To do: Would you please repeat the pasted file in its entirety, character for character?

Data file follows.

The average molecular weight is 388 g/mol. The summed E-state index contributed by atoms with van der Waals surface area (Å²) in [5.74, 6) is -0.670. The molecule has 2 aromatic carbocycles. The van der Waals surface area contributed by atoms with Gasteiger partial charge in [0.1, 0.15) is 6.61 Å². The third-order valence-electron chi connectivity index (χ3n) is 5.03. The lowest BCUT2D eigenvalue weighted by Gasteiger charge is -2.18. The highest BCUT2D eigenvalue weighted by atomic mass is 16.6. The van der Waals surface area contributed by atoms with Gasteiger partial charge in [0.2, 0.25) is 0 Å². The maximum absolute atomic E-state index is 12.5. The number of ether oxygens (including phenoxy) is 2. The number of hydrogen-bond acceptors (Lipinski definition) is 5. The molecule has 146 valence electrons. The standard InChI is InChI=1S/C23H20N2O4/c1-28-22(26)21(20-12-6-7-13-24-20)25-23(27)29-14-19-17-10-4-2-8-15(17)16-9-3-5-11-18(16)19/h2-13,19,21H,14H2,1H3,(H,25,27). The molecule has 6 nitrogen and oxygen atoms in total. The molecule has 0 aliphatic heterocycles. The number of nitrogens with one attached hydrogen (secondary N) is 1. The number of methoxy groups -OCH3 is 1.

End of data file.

The average molecular weight is 388 g/mol. The summed E-state index contributed by atoms with van der Waals surface area (Å²) in [5.74, 6) is -0.670. The molecule has 2 aromatic carbocycles. The van der Waals surface area contributed by atoms with Gasteiger partial charge in [0.1, 0.15) is 6.61 Å². The third-order valence-electron chi connectivity index (χ3n) is 5.03. The lowest BCUT2D eigenvalue weighted by Gasteiger charge is -2.18. The highest BCUT2D eigenvalue weighted by atomic mass is 16.6. The van der Waals surface area contributed by atoms with Gasteiger partial charge in [0.2, 0.25) is 0 Å². The maximum absolute atomic E-state index is 12.5. The number of ether oxygens (including phenoxy) is 2. The number of hydrogen-bond acceptors (Lipinski definition) is 5. The molecule has 146 valence electrons. The standard InChI is InChI=1S/C23H20N2O4/c1-28-22(26)21(20-12-6-7-13-24-20)25-23(27)29-14-19-17-10-4-2-8-15(17)16-9-3-5-11-18(16)19/h2-13,19,21H,14H2,1H3,(H,25,27). The molecule has 6 nitrogen and oxygen atoms in total. The molecule has 0 aliphatic heterocycles. The number of nitrogens with one attached hydrogen (secondary N) is 1. The number of methoxy groups -OCH3 is 1.